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J Cereb Blood Flow Metab. 2003 Apr;23(4):490-8.

On the undecidability among kinetic models: from model selection to model averaging.

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  • 1Imaging Research Solutions Ltd., Cyclotron Building, Hammersmith Hospital, London, United Kingdom.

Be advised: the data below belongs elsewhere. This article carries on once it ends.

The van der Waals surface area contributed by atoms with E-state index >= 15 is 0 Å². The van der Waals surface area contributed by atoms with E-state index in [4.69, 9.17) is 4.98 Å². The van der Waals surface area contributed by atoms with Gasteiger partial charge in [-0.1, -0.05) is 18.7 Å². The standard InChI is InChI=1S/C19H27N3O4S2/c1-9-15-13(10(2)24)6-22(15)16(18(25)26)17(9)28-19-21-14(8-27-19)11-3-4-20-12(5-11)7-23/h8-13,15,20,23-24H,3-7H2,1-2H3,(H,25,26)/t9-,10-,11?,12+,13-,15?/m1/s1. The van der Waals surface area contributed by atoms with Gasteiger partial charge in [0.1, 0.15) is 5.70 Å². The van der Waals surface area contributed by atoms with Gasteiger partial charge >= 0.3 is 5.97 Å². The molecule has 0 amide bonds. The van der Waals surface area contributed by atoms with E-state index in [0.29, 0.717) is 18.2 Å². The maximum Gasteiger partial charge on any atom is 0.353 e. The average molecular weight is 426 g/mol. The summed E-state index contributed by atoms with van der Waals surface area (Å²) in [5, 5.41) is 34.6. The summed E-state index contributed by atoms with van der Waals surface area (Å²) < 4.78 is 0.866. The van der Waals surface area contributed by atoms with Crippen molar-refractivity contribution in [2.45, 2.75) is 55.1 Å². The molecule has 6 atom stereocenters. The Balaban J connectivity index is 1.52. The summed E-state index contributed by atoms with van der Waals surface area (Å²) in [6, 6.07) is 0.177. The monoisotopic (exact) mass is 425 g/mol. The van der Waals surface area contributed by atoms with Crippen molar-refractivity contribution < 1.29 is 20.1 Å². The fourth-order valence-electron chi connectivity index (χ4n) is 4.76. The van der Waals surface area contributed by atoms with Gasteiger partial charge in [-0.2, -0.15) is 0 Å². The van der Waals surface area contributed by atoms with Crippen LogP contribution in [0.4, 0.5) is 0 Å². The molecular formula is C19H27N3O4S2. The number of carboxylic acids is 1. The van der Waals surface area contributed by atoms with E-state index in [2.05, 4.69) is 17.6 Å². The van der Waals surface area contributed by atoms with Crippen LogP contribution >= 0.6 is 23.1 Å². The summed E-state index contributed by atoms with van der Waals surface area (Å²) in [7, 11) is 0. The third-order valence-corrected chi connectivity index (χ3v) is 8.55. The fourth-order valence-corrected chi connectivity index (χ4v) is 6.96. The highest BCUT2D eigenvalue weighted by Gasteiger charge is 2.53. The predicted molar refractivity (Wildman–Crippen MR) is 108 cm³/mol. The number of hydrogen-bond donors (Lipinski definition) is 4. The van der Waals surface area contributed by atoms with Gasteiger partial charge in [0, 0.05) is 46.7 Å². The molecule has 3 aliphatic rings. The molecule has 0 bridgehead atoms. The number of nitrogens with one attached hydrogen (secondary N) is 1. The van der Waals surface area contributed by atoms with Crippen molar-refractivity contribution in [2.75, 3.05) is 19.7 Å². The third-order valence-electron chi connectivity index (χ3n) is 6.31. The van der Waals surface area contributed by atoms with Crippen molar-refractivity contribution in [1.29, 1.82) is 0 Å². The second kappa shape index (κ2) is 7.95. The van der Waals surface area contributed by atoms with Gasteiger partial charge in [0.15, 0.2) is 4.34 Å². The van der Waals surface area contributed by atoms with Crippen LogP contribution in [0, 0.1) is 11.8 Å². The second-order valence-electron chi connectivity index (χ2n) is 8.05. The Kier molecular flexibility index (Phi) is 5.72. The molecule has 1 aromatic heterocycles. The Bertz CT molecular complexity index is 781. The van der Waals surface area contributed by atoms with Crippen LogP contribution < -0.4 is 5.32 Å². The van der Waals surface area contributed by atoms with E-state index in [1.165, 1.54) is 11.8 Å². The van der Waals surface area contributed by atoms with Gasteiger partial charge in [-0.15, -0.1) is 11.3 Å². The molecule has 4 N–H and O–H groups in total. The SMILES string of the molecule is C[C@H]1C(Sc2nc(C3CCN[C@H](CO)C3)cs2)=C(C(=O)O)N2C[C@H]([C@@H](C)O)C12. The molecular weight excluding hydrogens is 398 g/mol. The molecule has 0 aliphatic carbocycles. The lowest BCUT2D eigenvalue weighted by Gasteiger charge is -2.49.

This article deals with the problem of model selection for the mathematical description of tracer kinetics in nuclear medicine. It stems from the consideration of some specific data sets where different models have similar performances. In these situations, it is shown that considerate averaging of a parameter's estimates over the entire model set is better than obtaining the estimates from one model only. Furthermore, it is also shown that the procedure of averaging over a small number of "good" models reduces the "generalization error," the error introduced when the model selected over a particular data set is applied to different conditions, such as subject populations with altered physiologic parameters, modified acquisition protocols, and different signal-to-noise ratios. The method of averaging over the entire model set uses Akaike coefficients as measures of an individual model's likelihood. To facilitate the understanding of these statistical tools, the authors provide an introduction to model selection criteria and a short technical treatment of Akaike's information-theoretic approach. The new method is illustrated and epitomized by a case example on the modeling of [11C]flumazenil kinetics in the brain, containing both real and simulated data.

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